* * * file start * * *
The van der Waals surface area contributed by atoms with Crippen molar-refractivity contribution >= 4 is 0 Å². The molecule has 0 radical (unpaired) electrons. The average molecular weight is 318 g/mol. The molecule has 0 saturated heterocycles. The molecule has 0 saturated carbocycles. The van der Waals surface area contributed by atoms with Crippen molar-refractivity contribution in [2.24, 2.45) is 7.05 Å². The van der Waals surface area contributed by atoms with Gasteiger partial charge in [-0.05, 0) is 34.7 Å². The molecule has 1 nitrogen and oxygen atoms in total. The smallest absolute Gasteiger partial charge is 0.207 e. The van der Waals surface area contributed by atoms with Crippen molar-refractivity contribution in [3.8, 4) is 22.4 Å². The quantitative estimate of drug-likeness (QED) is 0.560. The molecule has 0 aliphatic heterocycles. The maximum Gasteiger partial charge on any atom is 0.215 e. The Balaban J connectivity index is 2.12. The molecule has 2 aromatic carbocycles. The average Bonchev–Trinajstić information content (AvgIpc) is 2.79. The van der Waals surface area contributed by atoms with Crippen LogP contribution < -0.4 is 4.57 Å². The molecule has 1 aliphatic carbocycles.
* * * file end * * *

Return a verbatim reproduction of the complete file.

The van der Waals surface area contributed by atoms with Crippen molar-refractivity contribution >= 4 is 0 Å². The molecule has 0 radical (unpaired) electrons. The average molecular weight is 318 g/mol. The molecule has 0 saturated heterocycles. The molecule has 0 saturated carbocycles. The van der Waals surface area contributed by atoms with Crippen molar-refractivity contribution in [2.24, 2.45) is 7.05 Å². The van der Waals surface area contributed by atoms with Gasteiger partial charge in [-0.05, 0) is 34.7 Å². The molecule has 1 nitrogen and oxygen atoms in total. The smallest absolute Gasteiger partial charge is 0.207 e. The van der Waals surface area contributed by atoms with Crippen molar-refractivity contribution in [3.8, 4) is 22.4 Å². The quantitative estimate of drug-likeness (QED) is 0.560. The molecule has 0 aliphatic heterocycles. The maximum Gasteiger partial charge on any atom is 0.215 e. The Balaban J connectivity index is 2.12. The molecule has 2 aromatic carbocycles. The average Bonchev–Trinajstić information content (AvgIpc) is 2.79. The van der Waals surface area contributed by atoms with Crippen LogP contribution < -0.4 is 4.57 Å². The molecule has 1 aliphatic carbocycles.